Sexual assault is an umbrella term used to describe a wide range of forced and unwanted sexual activity, including kissing, exhibitionism, groping, and rape. Victims might be coerced into sexual acts through verbal or non-verbal threats or through the use of substances, such as alcohol or drugs. Sexual assault doesn't always involve physical contact – acts such as voyeurism and exhibitionism can still count as unwanted sexual attention.
Many victims know their assailant or rapist. Approximately two out of three sexual assaults are committed by an attacker that the victim knows, according to the Rape, Abuse, and Incest National Network (RAINN). About 38% of rape incidents are committed by a friend or acquaintance of the victim. These trends are reinforced by Department of Justice (DOJ) statistics shown below, revealing that most attacks are perpetrated by someone close to or known by the victim.
The majority of sexual assault incidents go unreported, partially due to different social stigmas experienced by men and women who are victims of these crimes. Survey results published by RAINN show that about 60% of victims do not go to police, and only 25% of reported assaults actually lead to an arrest. The National Institute of Justice (NIJ) describes other factors that prevent women from reporting attacks, including distrust of authorities and fear of blame.
Men can also be victims, with about 10% of sexual assault incidents involving attacks against males, according to statistics provided by the Texas Association Against Sexual Assault. The support organization, Male Survivor, describes how male victims face different types of stigma involving stereotypes of machismo, toughness, and a lack of vulnerability. These societal misconceptions can prevent men from reporting unwanted sexual activity.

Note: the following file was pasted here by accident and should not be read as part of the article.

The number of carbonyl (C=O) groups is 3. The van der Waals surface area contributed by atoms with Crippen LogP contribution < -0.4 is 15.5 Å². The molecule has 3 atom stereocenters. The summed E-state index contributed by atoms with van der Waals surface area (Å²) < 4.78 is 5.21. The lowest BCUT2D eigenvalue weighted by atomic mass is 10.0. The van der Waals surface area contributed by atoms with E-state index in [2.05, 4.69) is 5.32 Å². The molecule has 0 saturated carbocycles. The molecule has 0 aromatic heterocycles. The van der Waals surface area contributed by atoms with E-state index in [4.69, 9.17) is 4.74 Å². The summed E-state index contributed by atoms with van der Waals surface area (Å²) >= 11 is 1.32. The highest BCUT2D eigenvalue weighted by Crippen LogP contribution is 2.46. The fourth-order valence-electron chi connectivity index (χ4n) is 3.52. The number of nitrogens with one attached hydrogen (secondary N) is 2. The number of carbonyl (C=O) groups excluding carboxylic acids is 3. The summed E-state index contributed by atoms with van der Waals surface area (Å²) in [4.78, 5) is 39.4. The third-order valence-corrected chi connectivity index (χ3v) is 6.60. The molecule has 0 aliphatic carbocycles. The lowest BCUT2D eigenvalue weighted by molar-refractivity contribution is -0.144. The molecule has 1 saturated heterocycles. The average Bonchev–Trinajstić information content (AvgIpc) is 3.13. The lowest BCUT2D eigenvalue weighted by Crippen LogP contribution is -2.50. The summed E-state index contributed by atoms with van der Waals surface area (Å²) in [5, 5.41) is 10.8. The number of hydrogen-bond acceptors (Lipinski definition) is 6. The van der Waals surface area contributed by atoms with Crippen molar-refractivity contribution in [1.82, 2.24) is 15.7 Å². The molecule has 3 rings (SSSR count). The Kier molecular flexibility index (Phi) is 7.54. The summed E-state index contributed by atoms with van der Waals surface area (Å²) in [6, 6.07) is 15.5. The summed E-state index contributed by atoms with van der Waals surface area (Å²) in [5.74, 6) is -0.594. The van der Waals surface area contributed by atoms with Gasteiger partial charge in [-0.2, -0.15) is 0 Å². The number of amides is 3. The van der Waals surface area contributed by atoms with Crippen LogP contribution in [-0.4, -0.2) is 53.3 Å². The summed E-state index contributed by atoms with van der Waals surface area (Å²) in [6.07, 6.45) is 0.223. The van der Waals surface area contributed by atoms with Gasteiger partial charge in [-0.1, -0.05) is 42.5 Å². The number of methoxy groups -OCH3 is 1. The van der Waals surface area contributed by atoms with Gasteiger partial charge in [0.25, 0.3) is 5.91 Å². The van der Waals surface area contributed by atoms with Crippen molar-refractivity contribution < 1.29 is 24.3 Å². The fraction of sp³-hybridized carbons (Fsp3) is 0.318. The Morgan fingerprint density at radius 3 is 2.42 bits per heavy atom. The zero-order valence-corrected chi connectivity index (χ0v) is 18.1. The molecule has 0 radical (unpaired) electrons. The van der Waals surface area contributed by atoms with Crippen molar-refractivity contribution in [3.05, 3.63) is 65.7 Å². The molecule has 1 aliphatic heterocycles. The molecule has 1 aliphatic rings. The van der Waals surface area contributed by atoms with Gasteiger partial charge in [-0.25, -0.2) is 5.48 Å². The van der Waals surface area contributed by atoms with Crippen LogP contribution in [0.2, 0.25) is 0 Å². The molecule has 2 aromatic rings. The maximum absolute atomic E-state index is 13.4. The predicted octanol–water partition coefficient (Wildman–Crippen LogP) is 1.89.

"Preventing Sexual Assault on Campus - Best Colleges." Best Colleges RSS. N.p., n.d. Web. 04 Nov. 2014.
The Department of Public Safety at Lane is sympathetic and responsive to sexual assault victims. It is in the Department's best interest to inform the Lane community and general public about sexual assault and provide them with resources to confront and survive these traumatic experiences. Listed below are online resources to help educate the community, possible bystanders during an assault, and especially sexual assault victims.
- Preventing Sexual Assault
- Oregon Coalition Against Domestic and Sexual Violence
- You Are Not Alone
- Support Services
- Bystanders: Your Best Weapon Against Sexual Assault
- Bystander Intervention Resources
- Sexual Misconduct and Stalking Procedure
The Public Safety Department directs a Sexual Assault Prevention & Response class open to the entire college community and the general public. During the two hour class, attendees are given instruction on how to prevent sexual assaults and harassment. Participants are then instructed on what they should and should not do if they are sexually assaulted. The individuals attending will then be informed on how and where to report these incidents. Public Safety offers Sexual Assault Awareness courses, at least once per term.